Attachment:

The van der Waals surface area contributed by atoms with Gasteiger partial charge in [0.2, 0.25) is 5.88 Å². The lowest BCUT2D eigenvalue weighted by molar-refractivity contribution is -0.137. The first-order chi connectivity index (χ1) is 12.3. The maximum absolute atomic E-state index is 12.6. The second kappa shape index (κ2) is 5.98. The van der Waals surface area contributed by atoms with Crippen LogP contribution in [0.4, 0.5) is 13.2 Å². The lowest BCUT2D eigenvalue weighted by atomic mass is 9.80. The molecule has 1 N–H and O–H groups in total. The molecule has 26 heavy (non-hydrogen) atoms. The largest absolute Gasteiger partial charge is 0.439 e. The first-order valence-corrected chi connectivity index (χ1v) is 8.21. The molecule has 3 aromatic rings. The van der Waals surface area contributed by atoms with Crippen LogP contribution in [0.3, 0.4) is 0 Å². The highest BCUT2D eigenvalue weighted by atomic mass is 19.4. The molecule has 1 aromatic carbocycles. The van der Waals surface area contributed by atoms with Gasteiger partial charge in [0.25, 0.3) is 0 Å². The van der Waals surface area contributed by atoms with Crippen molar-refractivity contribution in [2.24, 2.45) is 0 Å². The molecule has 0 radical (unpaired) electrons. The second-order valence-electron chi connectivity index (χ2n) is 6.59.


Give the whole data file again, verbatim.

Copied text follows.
The van der Waals surface area contributed by atoms with Gasteiger partial charge in [0.2, 0.25) is 5.88 Å². The lowest BCUT2D eigenvalue weighted by molar-refractivity contribution is -0.137. The first-order chi connectivity index (χ1) is 12.3. The maximum absolute atomic E-state index is 12.6. The second kappa shape index (κ2) is 5.98. The van der Waals surface area contributed by atoms with Crippen LogP contribution in [0.4, 0.5) is 13.2 Å². The lowest BCUT2D eigenvalue weighted by atomic mass is 9.80. The molecule has 1 N–H and O–H groups in total. The molecule has 26 heavy (non-hydrogen) atoms. The largest absolute Gasteiger partial charge is 0.439 e. The first-order valence-corrected chi connectivity index (χ1v) is 8.21. The molecule has 3 aromatic rings. The van der Waals surface area contributed by atoms with Crippen LogP contribution in [0.3, 0.4) is 0 Å². The highest BCUT2D eigenvalue weighted by atomic mass is 19.4. The molecule has 1 aromatic carbocycles. The van der Waals surface area contributed by atoms with Gasteiger partial charge in [0.25, 0.3) is 0 Å². The van der Waals surface area contributed by atoms with Crippen molar-refractivity contribution in [2.24, 2.45) is 0 Å². The molecule has 0 radical (unpaired) electrons. The second-order valence-electron chi connectivity index (χ2n) is 6.59.